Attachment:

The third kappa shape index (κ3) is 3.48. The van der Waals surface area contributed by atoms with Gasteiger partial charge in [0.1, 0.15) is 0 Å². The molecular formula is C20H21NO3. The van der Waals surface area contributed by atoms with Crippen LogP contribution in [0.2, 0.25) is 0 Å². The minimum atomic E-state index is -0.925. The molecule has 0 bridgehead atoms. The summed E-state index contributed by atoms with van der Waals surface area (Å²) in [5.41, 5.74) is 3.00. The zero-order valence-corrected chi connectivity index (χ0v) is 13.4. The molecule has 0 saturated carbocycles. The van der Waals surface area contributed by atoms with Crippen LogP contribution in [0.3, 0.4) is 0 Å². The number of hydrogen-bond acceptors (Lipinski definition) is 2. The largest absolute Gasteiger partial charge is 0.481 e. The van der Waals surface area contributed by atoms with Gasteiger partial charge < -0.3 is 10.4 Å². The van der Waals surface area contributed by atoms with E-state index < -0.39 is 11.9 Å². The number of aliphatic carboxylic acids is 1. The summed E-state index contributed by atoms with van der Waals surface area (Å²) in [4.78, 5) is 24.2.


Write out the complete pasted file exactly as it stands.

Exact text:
The third kappa shape index (κ3) is 3.48. The van der Waals surface area contributed by atoms with Gasteiger partial charge in [0.1, 0.15) is 0 Å². The molecular formula is C20H21NO3. The van der Waals surface area contributed by atoms with Crippen LogP contribution in [0.2, 0.25) is 0 Å². The minimum atomic E-state index is -0.925. The molecule has 0 bridgehead atoms. The summed E-state index contributed by atoms with van der Waals surface area (Å²) in [5.41, 5.74) is 3.00. The zero-order valence-corrected chi connectivity index (χ0v) is 13.4. The molecule has 0 saturated carbocycles. The van der Waals surface area contributed by atoms with Crippen LogP contribution in [0.3, 0.4) is 0 Å². The number of hydrogen-bond acceptors (Lipinski definition) is 2. The largest absolute Gasteiger partial charge is 0.481 e. The van der Waals surface area contributed by atoms with Gasteiger partial charge < -0.3 is 10.4 Å². The van der Waals surface area contributed by atoms with E-state index < -0.39 is 11.9 Å². The number of aliphatic carboxylic acids is 1. The summed E-state index contributed by atoms with van der Waals surface area (Å²) in [4.78, 5) is 24.2.